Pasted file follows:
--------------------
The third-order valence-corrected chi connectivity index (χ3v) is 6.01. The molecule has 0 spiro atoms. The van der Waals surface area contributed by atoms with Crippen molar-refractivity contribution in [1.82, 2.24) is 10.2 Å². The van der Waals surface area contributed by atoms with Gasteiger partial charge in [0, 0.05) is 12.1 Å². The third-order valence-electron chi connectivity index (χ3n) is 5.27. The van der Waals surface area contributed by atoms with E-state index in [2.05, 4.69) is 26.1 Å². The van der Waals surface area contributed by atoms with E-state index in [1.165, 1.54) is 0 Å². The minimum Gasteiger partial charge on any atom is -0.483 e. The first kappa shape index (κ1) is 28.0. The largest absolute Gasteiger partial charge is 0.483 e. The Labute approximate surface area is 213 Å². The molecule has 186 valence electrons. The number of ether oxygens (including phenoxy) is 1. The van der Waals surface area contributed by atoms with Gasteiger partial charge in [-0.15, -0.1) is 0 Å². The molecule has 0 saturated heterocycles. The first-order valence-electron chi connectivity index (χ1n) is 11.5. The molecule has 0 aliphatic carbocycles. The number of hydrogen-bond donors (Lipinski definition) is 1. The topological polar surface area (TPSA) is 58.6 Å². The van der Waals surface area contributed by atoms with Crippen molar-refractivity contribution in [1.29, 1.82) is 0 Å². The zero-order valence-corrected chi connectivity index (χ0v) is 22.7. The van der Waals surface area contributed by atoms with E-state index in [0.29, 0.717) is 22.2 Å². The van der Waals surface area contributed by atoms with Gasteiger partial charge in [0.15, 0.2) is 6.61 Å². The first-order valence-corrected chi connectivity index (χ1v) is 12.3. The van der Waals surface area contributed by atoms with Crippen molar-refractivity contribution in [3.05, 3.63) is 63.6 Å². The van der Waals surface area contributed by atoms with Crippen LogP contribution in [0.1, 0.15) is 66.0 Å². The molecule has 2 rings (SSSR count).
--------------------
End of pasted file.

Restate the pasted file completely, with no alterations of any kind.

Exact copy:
The third-order valence-corrected chi connectivity index (χ3v) is 6.01. The molecule has 0 spiro atoms. The van der Waals surface area contributed by atoms with Crippen molar-refractivity contribution in [1.82, 2.24) is 10.2 Å². The van der Waals surface area contributed by atoms with Gasteiger partial charge in [0, 0.05) is 12.1 Å². The third-order valence-electron chi connectivity index (χ3n) is 5.27. The van der Waals surface area contributed by atoms with E-state index in [2.05, 4.69) is 26.1 Å². The van der Waals surface area contributed by atoms with E-state index in [1.165, 1.54) is 0 Å². The minimum Gasteiger partial charge on any atom is -0.483 e. The first kappa shape index (κ1) is 28.0. The largest absolute Gasteiger partial charge is 0.483 e. The Labute approximate surface area is 213 Å². The molecule has 186 valence electrons. The number of ether oxygens (including phenoxy) is 1. The van der Waals surface area contributed by atoms with Gasteiger partial charge in [-0.15, -0.1) is 0 Å². The molecule has 0 saturated heterocycles. The first-order valence-electron chi connectivity index (χ1n) is 11.5. The molecule has 0 aliphatic carbocycles. The number of hydrogen-bond donors (Lipinski definition) is 1. The topological polar surface area (TPSA) is 58.6 Å². The van der Waals surface area contributed by atoms with Crippen molar-refractivity contribution in [1.29, 1.82) is 0 Å². The zero-order valence-corrected chi connectivity index (χ0v) is 22.7. The van der Waals surface area contributed by atoms with E-state index in [0.29, 0.717) is 22.2 Å². The van der Waals surface area contributed by atoms with Gasteiger partial charge in [0.15, 0.2) is 6.61 Å². The first-order valence-corrected chi connectivity index (χ1v) is 12.3. The van der Waals surface area contributed by atoms with Crippen molar-refractivity contribution in [3.05, 3.63) is 63.6 Å². The van der Waals surface area contributed by atoms with Crippen LogP contribution in [0.1, 0.15) is 66.0 Å². The molecule has 2 rings (SSSR count).